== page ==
Has Saudia Arabia in effect now given Israel the green light to bomb Iran? A Times of London report suggests it has:
Saudi Arabia has conducted tests to stand down its air defences to enable Israeli jets to make a bombing raid on Iran’s nuclear facilities, The Times can reveal.
In the week that the UN Security Council imposed a new round of sanctions on Tehran, defence sources in the Gulf say that Riyadh has agreed to allow Israel to use a narrow corridor of its airspace in the north of the country to shorten the distance for a bombing run on Iran.
To ensure the Israeli bombers pass unmolested, Riyadh has carried out tests to make certain its own jets are not scrambled and missile defence systems not activated. Once the Israelis are through, the kingdom’s air defences will return to full alert.
“The Saudis have given their permission for the Israelis to pass over and they will look the other way,” said a US defence source in the area. “They have already done tests to make sure their own jets aren’t scrambled and no one gets shot down. This has all been done with the agreement of the [US] State Department.”
Sources in Saudi Arabia say it is common knowledge within defence circles in the kingdom that an arrangement is in place if Israel decides to launch the raid. Despite the tension between the two governments, they share a mutual loathing of the regime in Tehran and a common fear of Iran’s nuclear ambitions. “We all know this. We will let them [the Israelis] through and see nothing,” said one.
The four main targets for any raid on Iran would be the uranium enrichment facilities at Natanz and Qom, the gas storage development at Isfahan and the heavy-water reactor at Arak. Secondary targets include the lightwater reactor at Bushehr, which could produce weapons-grade plutonium when complete.
How credible is this report? Very. The Times is a solid newspaper. And it’s no secret that Saudia Arabia has had a strained relationship with Iran for many years.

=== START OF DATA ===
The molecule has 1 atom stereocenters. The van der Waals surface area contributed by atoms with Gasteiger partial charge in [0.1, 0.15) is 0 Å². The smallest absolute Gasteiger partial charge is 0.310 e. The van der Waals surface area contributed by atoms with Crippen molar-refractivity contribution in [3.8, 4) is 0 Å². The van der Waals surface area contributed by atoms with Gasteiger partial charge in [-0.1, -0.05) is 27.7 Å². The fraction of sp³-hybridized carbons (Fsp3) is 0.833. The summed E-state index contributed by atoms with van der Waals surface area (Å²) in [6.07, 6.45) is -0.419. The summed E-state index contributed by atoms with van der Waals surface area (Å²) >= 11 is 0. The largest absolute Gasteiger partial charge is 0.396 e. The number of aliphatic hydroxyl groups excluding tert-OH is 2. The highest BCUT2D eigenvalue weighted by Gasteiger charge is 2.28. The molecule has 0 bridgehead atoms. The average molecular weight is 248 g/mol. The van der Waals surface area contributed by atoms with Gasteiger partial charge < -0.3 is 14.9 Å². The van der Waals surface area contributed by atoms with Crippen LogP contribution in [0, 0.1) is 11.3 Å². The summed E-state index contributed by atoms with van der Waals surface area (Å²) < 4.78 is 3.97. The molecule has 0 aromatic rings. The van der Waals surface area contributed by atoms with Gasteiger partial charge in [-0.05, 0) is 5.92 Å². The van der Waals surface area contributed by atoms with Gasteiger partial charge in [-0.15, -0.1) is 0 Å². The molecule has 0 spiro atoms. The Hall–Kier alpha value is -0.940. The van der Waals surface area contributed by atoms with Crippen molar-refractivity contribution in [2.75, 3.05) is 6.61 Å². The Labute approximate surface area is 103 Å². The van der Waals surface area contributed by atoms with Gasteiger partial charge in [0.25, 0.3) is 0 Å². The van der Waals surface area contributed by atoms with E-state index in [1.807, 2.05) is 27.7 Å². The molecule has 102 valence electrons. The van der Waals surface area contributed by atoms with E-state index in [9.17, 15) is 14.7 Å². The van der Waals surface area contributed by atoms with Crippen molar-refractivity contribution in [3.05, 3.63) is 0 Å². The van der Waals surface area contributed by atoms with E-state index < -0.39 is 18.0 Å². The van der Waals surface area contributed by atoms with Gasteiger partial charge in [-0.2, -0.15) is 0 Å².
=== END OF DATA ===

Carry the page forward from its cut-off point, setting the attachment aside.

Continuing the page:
Here’s MSNBC’s report on the Times piece with MSNBC’s military analyst’s reaction:
SOME OTHER VIEWS ON THIS STORY:
The reality is that Tehran’s crazies represent as great a threat to Saudi as they do to Israel. To set back the Iranian nuclear program by a decade is an outcome devoutly wished by the Saudis and the rest of the Sunnis in the region. So is the end of the Iranian regime.
The Times is less than reliable on what is, in fact, going on. It tends to exaggerate. However, this story makes sense within the Islamic world. That world is not a monolith; it has its own old line cleavages. And Sunni/Shia are as strong as strong as Sunni/Jew…stronger in places pray God.
It’s Middle Eastern politics in microcosm. For all the Wahhabist invective towards al-Yahud, the Saudis are more afraid of being nuked by Iran in some insane Sunni/Shiite armaggedon than by Israel, and rightly so. So, just as the local Arab regimes demagogue Israeli nukes for show while worrying privately about Tehran, the Kingdom might lend the IAF some airspace and then lamely pretend afterwards that the incursion was unwanted. Question, though: Will anyone seriously believe their denial that they were involved? It probably won’t spare them some sort of Iranian reprisal, either overt or covert (via Hezbollah or a Quds Force operation inside S.A.), and it’s bound to draw the ire of the many Jew-hating fanatics in their clerical class. The only reason to deny, I assume, is to deprive Iran of a confession it could use to pressure other local Muslim regimes into isolating the Saudis as punishment — although even there, how likely it is that Sunni leaders will side with the great Shiite menace against Riyadh?